Ribadesella, a privileged location between sea and mountain

On the banks of the Sella, watched over by the promontories of Somos and El Cordero, this beautiful village enjoys a privileged location. In its surroundings there are numerous and important caves for the knowledge of prehistory. Don’t miss the history and the best things to see in Ribadesella.

The town is one of the most beautiful in the eastern part of Asturias. This is seen in the influx of visitors, especially in summer. Indian palaces and a privileged natural environment make up what to see in Ribadesella. Because of this, the stay can range from one day to several, if you are a lover of nature or archeology. It is worth mentioning that the town is part of the Northern Way to Santiago, although it does not offer many lodging options in this regard. It is also bustling with activity during the famous Descent of the Sella.

If you wish to continue your journey, the towns of Colunga or Lastres are nearby options. To the west are three notable cities: Aviles, Gijón and Oviedo. The best places to stay and restaurants are in the pages about sleeping and eating in Ribadesella you will find all the information.

Prehistory and modernism


Ribadesella. | Shutterstock

The local past is rooted in the dawn of humanity, so it will be reviewed before dealing with what to see in Ribadesella. Human societies have been living in this area of eastern Asturias since the Middle Paleolithic. Both the town and the Ardines Massif have become a center of prehistoric research recognized throughout Europe.

The cave of Tito Bustillo is the most outstanding example. It was declared a World Heritage Monument by UNESCO. It has a similar relevance to Altamira or the French cave of Lascaux. In addition, it is worth mentioning other caves such as: La Cuevona, La Lloseta, El Cierro or Cierru, Les Pedroses, Cova Rosa, Cueva del Ríu, Cueva del Tenis and San Antonio. Subsequently, the Orgenomescos and Salaenos spread along the Noega estuary, today Sella. Both tribes retreated before the Roman advance or were integrated into the new society of the Empire.

In early medieval times the churches of San Salvador de Oviedo and Santa María de la Vega dominated Ribadesella. By 1270 Alfonso X the Wise formally constituted the town, which had boundaries very similar to those of today. Since then it grew thanks to some shipyards that were nourished by the wood coming from the Sella. It was also used for maritime trade, which was essential due to the difficult land communications. Salmon fishing and whaling expeditions were the other bases of its economy.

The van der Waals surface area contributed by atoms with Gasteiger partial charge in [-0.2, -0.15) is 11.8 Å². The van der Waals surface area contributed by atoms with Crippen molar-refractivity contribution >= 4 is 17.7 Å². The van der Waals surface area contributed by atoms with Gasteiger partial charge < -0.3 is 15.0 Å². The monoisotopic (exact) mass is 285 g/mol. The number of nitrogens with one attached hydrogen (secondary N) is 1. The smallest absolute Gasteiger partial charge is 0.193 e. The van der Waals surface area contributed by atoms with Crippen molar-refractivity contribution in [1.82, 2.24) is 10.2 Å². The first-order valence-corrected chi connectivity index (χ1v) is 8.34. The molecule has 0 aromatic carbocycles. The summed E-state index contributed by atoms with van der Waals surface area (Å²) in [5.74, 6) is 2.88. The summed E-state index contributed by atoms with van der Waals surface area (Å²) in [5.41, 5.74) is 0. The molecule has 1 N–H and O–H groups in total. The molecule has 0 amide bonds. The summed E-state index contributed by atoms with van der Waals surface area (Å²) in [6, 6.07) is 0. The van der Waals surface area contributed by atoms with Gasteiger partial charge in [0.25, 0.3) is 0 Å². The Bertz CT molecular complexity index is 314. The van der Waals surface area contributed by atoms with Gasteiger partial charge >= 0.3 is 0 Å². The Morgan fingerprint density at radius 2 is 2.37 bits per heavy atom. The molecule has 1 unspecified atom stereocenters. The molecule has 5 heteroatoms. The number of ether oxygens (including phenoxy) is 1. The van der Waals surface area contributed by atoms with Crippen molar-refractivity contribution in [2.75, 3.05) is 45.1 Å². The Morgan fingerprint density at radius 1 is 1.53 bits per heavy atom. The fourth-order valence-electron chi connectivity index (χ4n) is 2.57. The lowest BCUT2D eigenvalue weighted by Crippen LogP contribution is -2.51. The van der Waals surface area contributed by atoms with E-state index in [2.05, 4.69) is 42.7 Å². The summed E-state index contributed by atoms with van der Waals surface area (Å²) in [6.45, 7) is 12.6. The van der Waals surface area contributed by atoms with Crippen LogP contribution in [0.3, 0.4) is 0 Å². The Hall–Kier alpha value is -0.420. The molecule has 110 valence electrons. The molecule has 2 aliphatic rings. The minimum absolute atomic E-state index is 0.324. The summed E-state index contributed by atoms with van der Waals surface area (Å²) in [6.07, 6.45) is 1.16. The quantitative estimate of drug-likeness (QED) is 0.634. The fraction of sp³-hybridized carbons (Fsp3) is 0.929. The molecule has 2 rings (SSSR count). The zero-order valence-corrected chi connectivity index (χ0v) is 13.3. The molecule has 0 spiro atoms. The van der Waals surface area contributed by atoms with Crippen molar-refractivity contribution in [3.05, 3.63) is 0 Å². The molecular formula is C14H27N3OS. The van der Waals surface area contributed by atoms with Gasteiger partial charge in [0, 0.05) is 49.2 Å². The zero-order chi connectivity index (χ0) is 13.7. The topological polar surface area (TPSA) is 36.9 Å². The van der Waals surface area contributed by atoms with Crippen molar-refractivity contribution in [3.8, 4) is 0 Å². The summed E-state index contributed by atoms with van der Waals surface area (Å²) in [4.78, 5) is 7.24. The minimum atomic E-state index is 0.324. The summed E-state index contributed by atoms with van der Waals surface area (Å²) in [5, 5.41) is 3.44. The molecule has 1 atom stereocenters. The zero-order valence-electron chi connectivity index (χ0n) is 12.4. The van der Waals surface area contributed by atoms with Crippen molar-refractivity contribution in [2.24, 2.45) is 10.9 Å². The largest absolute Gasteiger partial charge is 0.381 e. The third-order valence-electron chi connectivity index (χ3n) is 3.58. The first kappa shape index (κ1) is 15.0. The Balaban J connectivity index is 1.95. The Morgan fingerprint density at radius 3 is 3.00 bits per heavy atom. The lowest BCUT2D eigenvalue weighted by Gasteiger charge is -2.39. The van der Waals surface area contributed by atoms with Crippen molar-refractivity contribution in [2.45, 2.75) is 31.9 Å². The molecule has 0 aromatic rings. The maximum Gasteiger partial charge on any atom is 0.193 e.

Ribadesella. | Shutterstock

Still in the Middle Ages, Ribadesella was the scene of clashes between great noble families. Among them were the Quiñones, Álvarez de las Asturias, Ruiz de Junco or Trastámara. The former finally prevailed. However, in 1488 the Catholic Monarchs proposed a change of location. Thanks to this, the town was reincorporated into the Crown along with Llanes, Cangas del Narcea and Tineo. Since then the group has been known as ‘Las Cuatro Sacadas’.

In the 18th century there was a significant decline in catches of salmon and whales. In order to maintain its status, a project was presented at the end of the century to convert it into a port link with Castile. This project included the construction of a road to the Meseta. In the end, Gijón and the Pajares road were chosen.

During the War of Independence the troops of General Ballesteros were quartered in Ribadesella. The French defeated them and settled in the town, enduring the constant harassment of guerrilla groups. The second half of the century was dominated by the consequences of emigration to America. The local Indians went mostly to Cuba.

The town remained loyal to the Republic at the beginning of the Civil War. Thus, it was the scene of heavy fighting in the summer of 1937. As a consequence, the bridge that joins the two banks of the Sella estuary was blown up. It would later be rebuilt in its present form. From that moment on, it evolved into the tourist town it is today. In addition, the well-known Northern Way to Santiago passes through it.

Fascinating places to discover in Ribadesella

This Asturian village is a quiet fishing village in winter. However, it becomes a busy tourist center in summer. Due to its location, it is divided into two areas, one on each side of the estuary. The old town is one of the most popular areas to see in Ribadesella. Declared a Historic-Artistic Site, it includes the Calle del Infante, the Plaza Vieja and the Calle Mayor. Most of it was created in the 17th and 18th centuries.


Ribadesella at sunset. | Shutterstock

The oldest building still standing is the Prieto-Cutre Palace (16th century), located in the Plaza de la Reina María Cristina. It is characterized by the facade of well carved ashlars, ornamented with the coat of arms of the Prieto family. The style of the work is advanced plateresque. The openings of the façade are asymmetrically arranged with pure lines. The building is the headquarters of the riosellano City council and one of the key points to see in Ribadesella.